by Rena Urso
Looping back to build on my thoughts from last month’s, Taking What You Need, specifically, shifting from a “stuck inside” mindset to one of reflection, opportunity, and gratitude.
Having sheltered in place for weeks, what are you learning about yourself?
Are you finding ways to be at ease and settle into this quieter groove?
Each day for me is different except for how it begins. I’ve become a morning person; waking early, making a pot of really good tea, and practicing yoga. I’ll be honest, some mornings I don’t feel like rolling out the mat, but there’s nothing quite like the post-yoga bliss, feeling grounded, totally at peace, and filled with immense gratitude. This is why I practice yoga. The ripple effect is profound; improving my inclusive awareness, giving me a greater sense of equanimity, and enhancing my artistry as a musician. I’ve also noticed an overall life shift in my patience and creativity, and it has found a path to my latest hobby; baking bread.
Growing up, my Dad often baked fresh bread. Some of you may recall, my Dad was a former Assistant Concertmaster with the Detroit Symphony and had many hobbies, cooking, and baking among them. The moment the bread came out of the oven was like Christmas morning. I’d grab the butter and generously spread it all over a big slice of warm freshly baked bread, savoring each bite. For years, I used a bread machine because I didn’t have the patience for the lengthy process and wanted instant satisfaction – or as instant as one can get when baking bread in a machine.
Over the past few weeks I’ve been learning a lot from baking bread the slow, old school way; excitedly watching my starter grow, delighting in the pride I feel for my dough as it rises in its bowl and ultimately lifting it out of the Dutch Oven to admire its golden crusty goodness. Ahhhhhh. A thing of beauty!
It’s not about how quickly I can make the bread.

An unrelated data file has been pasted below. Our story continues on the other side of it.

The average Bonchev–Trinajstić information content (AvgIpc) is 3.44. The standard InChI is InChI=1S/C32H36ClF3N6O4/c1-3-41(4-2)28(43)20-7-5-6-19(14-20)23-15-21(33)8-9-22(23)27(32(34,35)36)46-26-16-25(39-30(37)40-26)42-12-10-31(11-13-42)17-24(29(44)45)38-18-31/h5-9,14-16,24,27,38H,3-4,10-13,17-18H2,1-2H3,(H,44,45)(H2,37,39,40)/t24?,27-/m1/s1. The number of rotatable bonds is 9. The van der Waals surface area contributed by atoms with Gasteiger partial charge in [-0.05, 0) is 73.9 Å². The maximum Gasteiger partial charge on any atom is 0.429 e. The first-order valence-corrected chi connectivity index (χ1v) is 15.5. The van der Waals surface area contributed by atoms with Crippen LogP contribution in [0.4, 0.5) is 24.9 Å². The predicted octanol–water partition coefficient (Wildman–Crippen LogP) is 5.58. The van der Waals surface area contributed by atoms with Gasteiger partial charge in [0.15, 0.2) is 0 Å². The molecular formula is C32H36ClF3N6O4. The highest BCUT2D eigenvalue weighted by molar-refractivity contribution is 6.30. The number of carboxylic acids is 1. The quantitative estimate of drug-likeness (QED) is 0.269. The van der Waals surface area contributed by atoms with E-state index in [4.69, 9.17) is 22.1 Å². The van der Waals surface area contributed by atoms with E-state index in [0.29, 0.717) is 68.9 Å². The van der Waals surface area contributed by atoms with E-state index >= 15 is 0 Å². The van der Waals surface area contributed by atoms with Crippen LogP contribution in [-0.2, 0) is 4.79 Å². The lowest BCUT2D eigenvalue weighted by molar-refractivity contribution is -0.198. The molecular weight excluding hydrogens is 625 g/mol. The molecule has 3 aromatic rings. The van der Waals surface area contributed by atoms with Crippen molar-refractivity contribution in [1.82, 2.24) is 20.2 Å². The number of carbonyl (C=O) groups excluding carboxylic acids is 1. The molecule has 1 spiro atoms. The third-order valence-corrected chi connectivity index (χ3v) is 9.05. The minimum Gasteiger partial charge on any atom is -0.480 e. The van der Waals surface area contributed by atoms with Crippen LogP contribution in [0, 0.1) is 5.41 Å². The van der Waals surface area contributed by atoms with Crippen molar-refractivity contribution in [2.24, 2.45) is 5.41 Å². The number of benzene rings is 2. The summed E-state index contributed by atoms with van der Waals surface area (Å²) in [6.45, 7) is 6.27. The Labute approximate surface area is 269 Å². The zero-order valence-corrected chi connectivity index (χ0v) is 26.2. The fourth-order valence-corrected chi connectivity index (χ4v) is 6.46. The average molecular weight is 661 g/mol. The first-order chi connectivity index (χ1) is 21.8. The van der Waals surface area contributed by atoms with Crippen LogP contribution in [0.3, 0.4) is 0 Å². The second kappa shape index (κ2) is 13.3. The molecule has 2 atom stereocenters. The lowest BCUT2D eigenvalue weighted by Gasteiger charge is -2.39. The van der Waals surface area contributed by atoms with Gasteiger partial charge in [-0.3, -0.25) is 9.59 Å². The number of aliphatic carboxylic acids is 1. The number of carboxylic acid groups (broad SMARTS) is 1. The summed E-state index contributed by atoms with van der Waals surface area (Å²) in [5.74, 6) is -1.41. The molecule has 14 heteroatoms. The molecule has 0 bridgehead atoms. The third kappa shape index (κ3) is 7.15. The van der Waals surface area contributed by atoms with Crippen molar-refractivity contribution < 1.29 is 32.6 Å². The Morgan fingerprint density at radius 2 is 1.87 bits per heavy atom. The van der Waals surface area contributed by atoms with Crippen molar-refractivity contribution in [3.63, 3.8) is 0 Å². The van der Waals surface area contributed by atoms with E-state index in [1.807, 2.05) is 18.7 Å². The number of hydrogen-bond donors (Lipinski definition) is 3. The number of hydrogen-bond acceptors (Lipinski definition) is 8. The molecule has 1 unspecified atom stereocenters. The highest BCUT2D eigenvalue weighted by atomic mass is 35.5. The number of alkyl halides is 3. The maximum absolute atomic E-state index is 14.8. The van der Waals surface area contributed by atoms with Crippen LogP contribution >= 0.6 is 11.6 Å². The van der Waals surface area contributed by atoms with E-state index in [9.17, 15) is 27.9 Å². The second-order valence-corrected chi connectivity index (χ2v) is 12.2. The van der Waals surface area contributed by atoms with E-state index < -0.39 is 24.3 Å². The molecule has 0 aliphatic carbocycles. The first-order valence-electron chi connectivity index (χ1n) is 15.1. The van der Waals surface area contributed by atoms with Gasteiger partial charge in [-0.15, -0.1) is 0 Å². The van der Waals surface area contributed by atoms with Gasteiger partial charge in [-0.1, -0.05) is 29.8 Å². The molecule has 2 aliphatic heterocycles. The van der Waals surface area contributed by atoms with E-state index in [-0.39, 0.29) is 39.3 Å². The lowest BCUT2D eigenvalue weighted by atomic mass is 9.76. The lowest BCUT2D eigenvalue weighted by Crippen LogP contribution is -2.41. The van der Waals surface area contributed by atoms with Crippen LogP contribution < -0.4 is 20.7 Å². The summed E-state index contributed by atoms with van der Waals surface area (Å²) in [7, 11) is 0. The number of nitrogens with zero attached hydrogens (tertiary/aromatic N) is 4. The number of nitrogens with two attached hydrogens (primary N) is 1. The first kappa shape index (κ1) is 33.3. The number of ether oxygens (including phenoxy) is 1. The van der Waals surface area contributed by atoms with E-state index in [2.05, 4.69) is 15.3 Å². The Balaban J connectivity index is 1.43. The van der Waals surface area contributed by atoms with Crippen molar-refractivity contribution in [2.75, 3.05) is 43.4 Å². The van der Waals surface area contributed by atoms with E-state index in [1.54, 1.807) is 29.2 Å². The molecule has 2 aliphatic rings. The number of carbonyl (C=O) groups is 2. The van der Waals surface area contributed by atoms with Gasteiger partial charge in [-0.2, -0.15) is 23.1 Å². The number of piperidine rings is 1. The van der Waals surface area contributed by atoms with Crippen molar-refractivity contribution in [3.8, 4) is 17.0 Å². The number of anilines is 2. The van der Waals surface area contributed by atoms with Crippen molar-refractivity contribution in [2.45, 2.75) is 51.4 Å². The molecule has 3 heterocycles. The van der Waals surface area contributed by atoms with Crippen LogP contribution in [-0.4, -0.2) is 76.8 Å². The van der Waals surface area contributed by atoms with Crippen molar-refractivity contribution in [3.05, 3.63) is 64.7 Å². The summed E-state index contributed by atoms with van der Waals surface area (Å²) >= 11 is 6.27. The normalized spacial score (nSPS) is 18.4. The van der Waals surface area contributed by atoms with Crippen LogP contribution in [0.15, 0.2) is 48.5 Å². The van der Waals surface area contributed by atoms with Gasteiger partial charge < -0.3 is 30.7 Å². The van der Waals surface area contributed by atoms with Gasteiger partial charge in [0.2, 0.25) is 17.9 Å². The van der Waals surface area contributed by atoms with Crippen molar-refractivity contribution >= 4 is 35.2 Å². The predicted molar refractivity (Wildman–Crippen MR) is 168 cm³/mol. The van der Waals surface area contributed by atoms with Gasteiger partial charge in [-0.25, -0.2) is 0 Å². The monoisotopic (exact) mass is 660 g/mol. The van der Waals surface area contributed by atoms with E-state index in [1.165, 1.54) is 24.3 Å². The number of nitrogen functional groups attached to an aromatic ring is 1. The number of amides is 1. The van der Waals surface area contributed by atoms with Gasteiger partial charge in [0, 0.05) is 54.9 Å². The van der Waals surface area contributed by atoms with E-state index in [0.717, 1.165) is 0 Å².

It’s not about how many loaves I can bake.
It’s not about what the bread looks like when it’s finished.
It’s not even about how good it’ll be.
Even if this loaf is different than the last loaf I baked, which it definitely will be - it’ll still be a one of a kind, delicious, special masterpiece. I literally said out loud, as I took my bread out of the oven the other night, “hello, pretty!”
How does this all of this transfer to our practice rooms?
It’s all about the process.
If the process is good, the outcome will also be good.
To quote a friend, “The process is the product.”
It all begins with a handful of simple, singular ingredients which, when combined, create something special. It’s going to take however long it’s going to take for the dough to do its thing; it may be a completely different experience than last time and it’s even possible that it won’t rise at all. Does that mean all is lost? Do you need to toss it out and begin again, or is it possible to find another way to salvage the dough? In the words of my dear mentor, the great Clement Barone, “there’s always another way.” You can’t rush the process; it’s going to take however long it’s going to take.
Baking bread is a perfect example of luxuriating in the process and finding joy in the simple things. The practice of yoga continues to teach me how to show up honestly as I am and be my authentic self, to laugh at myself when I make a mistake, and not take myself so seriously. Body Mapping has given me these tools as well and helps bring more curiosity and exploration into my practice. These two somatic practices intertwine and together continue to enhance my flute and piccolo playing by bringing my work to its very essence. As my husband, John, often says, “Less is more.”
Rena Urso is a member of the faculties at California State University Long Beach and California State
University Stanislaus, and a Course Coordinator for California State University Summer Arts – home to her popular biennial summer flute course, The Complete 21st Century Flutist at CSU Summer Arts. As a licensed Body Mapping educator, she presents Body Mapping workshops and masterclasses all over the world. An active freelance musician in the San Francisco Bay Area, she is a member of the Oakland Symphony, the Oregon Coast Music Festival Orchestra, and Alcyone Ensemble. Rena lives in the Chicago area with her husband John and their beagle Lillie.
For more information about Rena and Body Mapping tips, please visit www.renaurso.com.